January 21, 2020   |   4min read

All You Need to Know About Feedback Culture at Polidea

Everyone feels that feedback is an important part of teamwork, especially in a very dynamic field of software development. However, it’s hard to deliver good feedback. It requires consistency, high frequency, and complete honesty. Also, there’s no such thing as valuable feedback from someone you don’t trust, so it requires building candid and real relations with people. At Polidea, we value honest and constructive criticism as it helps us grow and evolve as an organization. So we decided to present you some insight into our feedback culture.

As I mentioned above, giving and receiving feedback is not an easy task. But we’ve learned (and studies confirm this) that withholding negative feedback is only protecting the person giving it, and is strongly linked to low self-esteem.

Considering our strive for constant growth, we believe that this process is crucial for our organization for 3 main reasons:

It improves performance—good performance requires both specific goals and specific feedback. It strengthens team engagement. Honesty and Trust are our core values.

Our story

As our company grew, we have realized that feedback is essential, and we want to build a feedback culture at Polidea. We also experienced that almost everyone loves receiving feedback, but hates giving it.

A year and a half ago, we’ve invited an external consultant to run a workshop for us where we learned and practiced giving and receiving feedback. It was so helpful that it became standard practice—we repeat the training for all new employees and for those who want to refresh their knowledge and motivation.

It was just the beginning of a journey to improve our communication skills. We learned a lot about the importance of attitude and mindset of effective feedback, such as e.g., simple fact that positive feedback should praise effort, not the ability (see more here: Building a Feedback-Rich Culture). We have also learned many different techniques like Start, Stop, Continue, or DESC. I proudly believe that today we could run such training programs ourselves.

Still, we knew that knowledge isn’t enough. The consistent and regular practice is a crucial part of success.


Our routines

I’ve already mentioned that we repeatedly host workshops where we learn about effective feedback techniques. But the culture of feedback is much more than this. Our goal is to create an environment so safe and candid that we can give ad hoc, constructive (also negative) feedback to each other without any hesitation. Such feedback is very specific and empathetic, based on mutual trust and good intentions.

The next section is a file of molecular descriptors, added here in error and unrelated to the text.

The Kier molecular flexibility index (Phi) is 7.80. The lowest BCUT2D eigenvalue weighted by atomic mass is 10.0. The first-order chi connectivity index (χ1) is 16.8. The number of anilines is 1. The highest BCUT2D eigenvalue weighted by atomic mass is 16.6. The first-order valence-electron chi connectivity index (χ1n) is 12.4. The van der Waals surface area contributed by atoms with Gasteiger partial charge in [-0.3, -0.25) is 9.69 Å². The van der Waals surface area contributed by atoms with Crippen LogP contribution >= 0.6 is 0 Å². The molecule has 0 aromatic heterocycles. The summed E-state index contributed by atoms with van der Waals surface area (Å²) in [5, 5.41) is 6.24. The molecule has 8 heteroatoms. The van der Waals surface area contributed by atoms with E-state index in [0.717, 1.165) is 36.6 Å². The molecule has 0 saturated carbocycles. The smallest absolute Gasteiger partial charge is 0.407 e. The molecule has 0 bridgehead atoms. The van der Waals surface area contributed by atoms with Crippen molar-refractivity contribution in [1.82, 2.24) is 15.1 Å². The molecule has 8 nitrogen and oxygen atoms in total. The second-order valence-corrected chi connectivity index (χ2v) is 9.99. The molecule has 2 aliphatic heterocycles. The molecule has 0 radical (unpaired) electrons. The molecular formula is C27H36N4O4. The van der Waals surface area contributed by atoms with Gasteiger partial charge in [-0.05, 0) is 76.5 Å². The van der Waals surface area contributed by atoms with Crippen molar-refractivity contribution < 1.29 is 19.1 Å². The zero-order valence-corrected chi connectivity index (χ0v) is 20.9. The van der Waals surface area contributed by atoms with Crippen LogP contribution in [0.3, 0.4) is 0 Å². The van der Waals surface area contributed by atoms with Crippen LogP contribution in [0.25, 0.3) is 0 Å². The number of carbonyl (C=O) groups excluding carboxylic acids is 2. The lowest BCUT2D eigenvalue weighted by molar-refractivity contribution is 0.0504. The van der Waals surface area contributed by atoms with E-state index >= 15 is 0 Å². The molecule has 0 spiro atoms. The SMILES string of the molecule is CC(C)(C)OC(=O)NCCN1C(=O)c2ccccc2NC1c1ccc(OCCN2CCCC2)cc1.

To achieve this goal, we stimulate regular feedback between employees at many levels. First and foremost, every project team is encouraged to schedule regular feedback sessions between team members. Project Managers are there to help and make sure those meetings take place.

Then we seek feedback and ask for it whenever there’s an opportunity like project demo, internal meetup presentation, and some workshops we participate in. Thirdly, our PMs and leaders are obliged to give feedback regularly and proactively.

Even though horizontal feedback is important, we encourage vertical feedback as well. It builds trust and good relations among team members, plus the more you ask for feedback, the more effective you are as a leader. We all want to excel in our jobs, we proactively ask for opinions and comments from our team, even if they’re not expressed the ideal way and might seem a bit harsh at first.

As Peter Drucker said: “If something cannot be measured, it cannot be managed,” and we couldn’t agree more. That’s why at Polidea, we aim to track the history and the frequency of our feedback meetings. We also use a great tool, OfficeVibe, to monitor the engagement, and one of the factors influencing this score is a metric called Feedback.

Practice makes perfect

Even though we can be proud of our efforts, I have to admit that building a feedback culture is not an easy task and can be a struggle. As humans, we tend to avoid difficult interactions despite the fact that they can benefit us a lot. The more practice we have, the more confident we get. And as we get more confident, we learn to value and crave real, negative, and constructive feedback. Because the truth is that it makes us better at what we do for our clients. And this is what we aim for at Polidea.

If working in an environment of feedback culture is for you, check out our open positions.

Additional sources:

  1. Giving Feedback Is Hard. Really Hard - Redbubble - Medium
  2. Who Are You Protecting When You Praise a Dud Performance? – Research Digest
  3. Your Employees Want the Negative Feedback You Hate to Give - Harvard Business Review
  4. Consequences of Individual Feedback on Behavior in Organizations - ResearchGate
  5. The Best Gift Leaders Can Give: Honest Feedback - Forbes

Maciej Oczko


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